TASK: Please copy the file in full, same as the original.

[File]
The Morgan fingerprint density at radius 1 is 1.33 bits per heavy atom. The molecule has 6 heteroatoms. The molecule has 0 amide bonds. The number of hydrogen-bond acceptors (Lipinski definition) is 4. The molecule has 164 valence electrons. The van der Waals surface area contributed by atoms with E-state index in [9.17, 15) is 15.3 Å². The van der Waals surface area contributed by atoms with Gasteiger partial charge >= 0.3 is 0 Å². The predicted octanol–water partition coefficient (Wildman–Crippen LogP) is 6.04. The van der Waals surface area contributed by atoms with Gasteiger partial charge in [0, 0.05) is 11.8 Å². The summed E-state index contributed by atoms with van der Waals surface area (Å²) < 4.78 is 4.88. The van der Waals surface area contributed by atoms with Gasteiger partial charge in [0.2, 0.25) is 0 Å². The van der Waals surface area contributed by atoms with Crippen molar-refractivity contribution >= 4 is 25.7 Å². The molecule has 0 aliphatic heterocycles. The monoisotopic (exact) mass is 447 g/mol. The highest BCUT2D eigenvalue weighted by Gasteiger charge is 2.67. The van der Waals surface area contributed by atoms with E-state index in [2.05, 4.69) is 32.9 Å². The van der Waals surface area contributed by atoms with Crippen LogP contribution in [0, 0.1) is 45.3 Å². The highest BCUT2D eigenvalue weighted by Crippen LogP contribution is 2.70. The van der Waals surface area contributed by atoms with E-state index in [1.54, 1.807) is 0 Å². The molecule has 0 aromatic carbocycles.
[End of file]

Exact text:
The Morgan fingerprint density at radius 1 is 1.33 bits per heavy atom. The molecule has 6 heteroatoms. The molecule has 0 amide bonds. The number of hydrogen-bond acceptors (Lipinski definition) is 4. The molecule has 164 valence electrons. The van der Waals surface area contributed by atoms with E-state index in [9.17, 15) is 15.3 Å². The van der Waals surface area contributed by atoms with Gasteiger partial charge >= 0.3 is 0 Å². The predicted octanol–water partition coefficient (Wildman–Crippen LogP) is 6.04. The van der Waals surface area contributed by atoms with Gasteiger partial charge in [0, 0.05) is 11.8 Å². The summed E-state index contributed by atoms with van der Waals surface area (Å²) < 4.78 is 4.88. The van der Waals surface area contributed by atoms with Gasteiger partial charge in [0.2, 0.25) is 0 Å². The van der Waals surface area contributed by atoms with Crippen molar-refractivity contribution >= 4 is 25.7 Å². The molecule has 0 aliphatic heterocycles. The monoisotopic (exact) mass is 447 g/mol. The highest BCUT2D eigenvalue weighted by Gasteiger charge is 2.67. The van der Waals surface area contributed by atoms with E-state index in [2.05, 4.69) is 32.9 Å². The van der Waals surface area contributed by atoms with Crippen LogP contribution in [0, 0.1) is 45.3 Å². The highest BCUT2D eigenvalue weighted by Crippen LogP contribution is 2.70. The van der Waals surface area contributed by atoms with E-state index in [1.54, 1.807) is 0 Å². The molecule has 0 aromatic carbocycles.